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Career Anchors by Edgar H Schein

Lead your employees, clients, or students on a career path to success with the new third edition of Career Anchors.

This edition features:

  • Three user-friendly products that have been thoroughly updated and redesigned.
  • An integration of the Career Anchors Self-Assessment with job/role analysis in one participant package.
  • A more complete Facilitator’s Guide that includes job/role analysis.
  • A new, 4-point rating scale (in the previous edition the scale was 6-point).
  • Updated scoring instructions.

The Participant Workbook includes information about career development, a more complete description of the eight Career Anchors categories, and an interview section to help participants analyze their career history and determine their Career Anchor more precisely. The Workbook also includes a new section that enables participants to relate the Career Anchors to their current job and possible future jobs by providing an explaining how to create role maps of current job and conduct job/role analysis of possible future jobs.

The Sports Gene by David Epstein

The debate is as old as physical competition. Are stars like Usain Bolt, Michael Phelps, and Serena Williams genetic freaks put on Earth to dominate their respective sports? Or are they simply normal people who overcame their biological limits through sheer force of will and obsessive training?

In this controversial and engaging exploration of athletic success and the so-called 10,000-hour rule, David Epstein tackles the great nature vs. nurture debate and traces how far science has come in solving it. Through on-the-ground reporting from below the equator and above the Arctic Circle, revealing conversations with leading scientists and Olympic champions, and interviews with athletes who have rare genetic mutations or physical traits, Epstein forces us to rethink the very nature of athleticism.

The Accident by Gail Schimmel

Twenty-six years is a long time not to be alive.

Since The Accident that ruined her life, Catherine has lived on autopilot, going through the motions of work and motherhood without being fully present. Trying to fill the gap, her adult daughter, Julia, is looking for love in all the wrong places, and wreaking havoc on the lives that she touches along the way.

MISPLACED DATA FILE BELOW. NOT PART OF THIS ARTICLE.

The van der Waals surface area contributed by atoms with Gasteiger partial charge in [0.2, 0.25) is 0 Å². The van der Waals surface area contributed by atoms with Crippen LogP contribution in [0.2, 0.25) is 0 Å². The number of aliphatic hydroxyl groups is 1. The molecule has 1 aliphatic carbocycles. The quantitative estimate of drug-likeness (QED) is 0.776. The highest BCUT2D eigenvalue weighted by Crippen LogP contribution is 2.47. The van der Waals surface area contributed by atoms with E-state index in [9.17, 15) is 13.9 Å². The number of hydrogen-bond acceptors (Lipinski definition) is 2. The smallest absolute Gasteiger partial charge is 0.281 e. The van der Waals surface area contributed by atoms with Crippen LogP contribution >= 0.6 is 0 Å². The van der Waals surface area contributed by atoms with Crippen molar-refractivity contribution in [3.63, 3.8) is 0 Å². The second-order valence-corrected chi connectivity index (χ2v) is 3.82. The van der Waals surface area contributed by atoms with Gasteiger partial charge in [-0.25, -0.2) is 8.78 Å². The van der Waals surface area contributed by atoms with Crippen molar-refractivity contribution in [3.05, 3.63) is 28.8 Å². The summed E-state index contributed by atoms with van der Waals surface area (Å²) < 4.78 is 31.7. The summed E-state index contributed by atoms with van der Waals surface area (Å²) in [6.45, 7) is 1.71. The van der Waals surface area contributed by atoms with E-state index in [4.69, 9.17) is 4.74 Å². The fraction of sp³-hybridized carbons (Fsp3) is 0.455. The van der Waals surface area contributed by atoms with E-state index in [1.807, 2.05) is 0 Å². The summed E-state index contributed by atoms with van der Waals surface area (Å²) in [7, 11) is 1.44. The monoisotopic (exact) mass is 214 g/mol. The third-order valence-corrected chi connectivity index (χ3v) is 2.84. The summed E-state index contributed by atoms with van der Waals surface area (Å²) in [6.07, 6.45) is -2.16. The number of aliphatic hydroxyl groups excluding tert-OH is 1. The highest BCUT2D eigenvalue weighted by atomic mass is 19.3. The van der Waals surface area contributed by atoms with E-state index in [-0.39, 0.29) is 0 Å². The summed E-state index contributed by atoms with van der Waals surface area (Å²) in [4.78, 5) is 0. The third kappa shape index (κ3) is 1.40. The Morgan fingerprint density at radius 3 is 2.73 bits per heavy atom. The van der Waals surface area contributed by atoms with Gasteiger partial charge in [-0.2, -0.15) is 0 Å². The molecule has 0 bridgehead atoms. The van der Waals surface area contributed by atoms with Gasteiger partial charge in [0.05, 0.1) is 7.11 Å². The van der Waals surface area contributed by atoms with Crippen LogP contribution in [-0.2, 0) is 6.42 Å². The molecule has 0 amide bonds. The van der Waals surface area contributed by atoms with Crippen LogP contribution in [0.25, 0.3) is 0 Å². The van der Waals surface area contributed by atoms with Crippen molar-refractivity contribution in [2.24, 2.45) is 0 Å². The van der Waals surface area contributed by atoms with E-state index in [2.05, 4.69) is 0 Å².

Just what will it take to shock Catherine back into life?

Range by David Epstein

Plenty of experts argue that anyone who wants to develop a skill, play an instrument, or lead their field should start early, focus intensely, and rack up as many hours of deliberate practice as possible. If you dabble or delay, you’ll never catch up to the people who got a head start. But if you take a closer look at the world’s top performers, from professional athletes to Nobel laureates, you’ll find that early specialization is the exception, not the rule.

David Epstein, author of the New York Times bestseller The Sports Gene, studied the world’s most successful athletes, artists, musicians, inventors, forecasters and scientists. He discovered that in most fields–especially those that are complex and unpredictable–generalists, not specialists, are primed to excel. Generalists often find their path late, and they juggle many interests rather than focusing on one. They’re also more creative, more agile, and able to make connections their more specialized peers can’t spy from deep in their hyperfocused trenches. As experts silo themselves further while computers master more of the skills once reserved for highly focused humans, people who think broadly and embrace diverse experiences and perspectives will increasingly thrive.

Our obsession with getting a head start is understandable; early specialization feels efficient. But Epstein marshals an enormous body of scientific research to argue that we should all actively cultivate inefficiency. Failing a test is the best way to learn. Frequent quitters end up with the most fulfilling careers. The most impactful inventors cross domains rather than deepening their knowledge in a single area. Provocative, rigorous, and engrossing, Range explains how to maintain the benefits of breadth, diverse experience, interdisciplinary thinking, and delayed concentration in a world that increasingly incentivizes, even demands, hyperspecialization.

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